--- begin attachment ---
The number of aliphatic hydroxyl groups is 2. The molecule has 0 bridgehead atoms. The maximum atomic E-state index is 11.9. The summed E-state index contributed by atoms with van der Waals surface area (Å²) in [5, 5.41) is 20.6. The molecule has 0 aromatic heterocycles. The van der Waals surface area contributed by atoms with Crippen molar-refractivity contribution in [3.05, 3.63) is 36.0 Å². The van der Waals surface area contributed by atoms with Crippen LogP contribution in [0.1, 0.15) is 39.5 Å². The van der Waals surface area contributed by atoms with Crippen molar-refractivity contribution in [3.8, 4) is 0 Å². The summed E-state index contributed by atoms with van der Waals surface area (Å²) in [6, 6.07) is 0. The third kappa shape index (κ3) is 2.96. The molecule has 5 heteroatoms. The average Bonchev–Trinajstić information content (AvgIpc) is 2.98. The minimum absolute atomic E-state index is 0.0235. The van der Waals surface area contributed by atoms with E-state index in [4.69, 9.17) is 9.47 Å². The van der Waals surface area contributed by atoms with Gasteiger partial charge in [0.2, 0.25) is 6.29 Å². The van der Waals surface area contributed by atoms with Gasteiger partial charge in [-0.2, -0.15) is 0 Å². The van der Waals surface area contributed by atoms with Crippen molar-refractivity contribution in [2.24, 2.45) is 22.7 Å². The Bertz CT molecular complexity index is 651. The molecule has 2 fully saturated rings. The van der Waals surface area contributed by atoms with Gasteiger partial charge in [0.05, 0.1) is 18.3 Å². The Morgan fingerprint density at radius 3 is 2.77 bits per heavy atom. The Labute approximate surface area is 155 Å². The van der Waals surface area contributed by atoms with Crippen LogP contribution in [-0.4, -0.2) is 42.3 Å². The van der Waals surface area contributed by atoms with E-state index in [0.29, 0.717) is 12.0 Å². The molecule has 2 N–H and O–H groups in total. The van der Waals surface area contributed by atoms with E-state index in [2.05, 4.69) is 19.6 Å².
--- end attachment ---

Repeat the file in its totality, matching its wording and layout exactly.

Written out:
The number of aliphatic hydroxyl groups is 2. The molecule has 0 bridgehead atoms. The maximum atomic E-state index is 11.9. The summed E-state index contributed by atoms with van der Waals surface area (Å²) in [5, 5.41) is 20.6. The molecule has 0 aromatic heterocycles. The van der Waals surface area contributed by atoms with Crippen molar-refractivity contribution in [3.05, 3.63) is 36.0 Å². The van der Waals surface area contributed by atoms with Crippen LogP contribution in [0.1, 0.15) is 39.5 Å². The van der Waals surface area contributed by atoms with Crippen molar-refractivity contribution in [3.8, 4) is 0 Å². The summed E-state index contributed by atoms with van der Waals surface area (Å²) in [6, 6.07) is 0. The third kappa shape index (κ3) is 2.96. The molecule has 5 heteroatoms. The average Bonchev–Trinajstić information content (AvgIpc) is 2.98. The minimum absolute atomic E-state index is 0.0235. The van der Waals surface area contributed by atoms with E-state index in [4.69, 9.17) is 9.47 Å². The van der Waals surface area contributed by atoms with Gasteiger partial charge in [0.2, 0.25) is 6.29 Å². The van der Waals surface area contributed by atoms with Gasteiger partial charge in [-0.2, -0.15) is 0 Å². The van der Waals surface area contributed by atoms with Crippen molar-refractivity contribution in [2.24, 2.45) is 22.7 Å². The Bertz CT molecular complexity index is 651. The molecule has 2 fully saturated rings. The van der Waals surface area contributed by atoms with Gasteiger partial charge in [0.05, 0.1) is 18.3 Å². The Morgan fingerprint density at radius 3 is 2.77 bits per heavy atom. The Labute approximate surface area is 155 Å². The van der Waals surface area contributed by atoms with Crippen LogP contribution in [-0.4, -0.2) is 42.3 Å². The van der Waals surface area contributed by atoms with E-state index in [0.29, 0.717) is 12.0 Å². The molecule has 2 N–H and O–H groups in total. The van der Waals surface area contributed by atoms with E-state index in [2.05, 4.69) is 19.6 Å².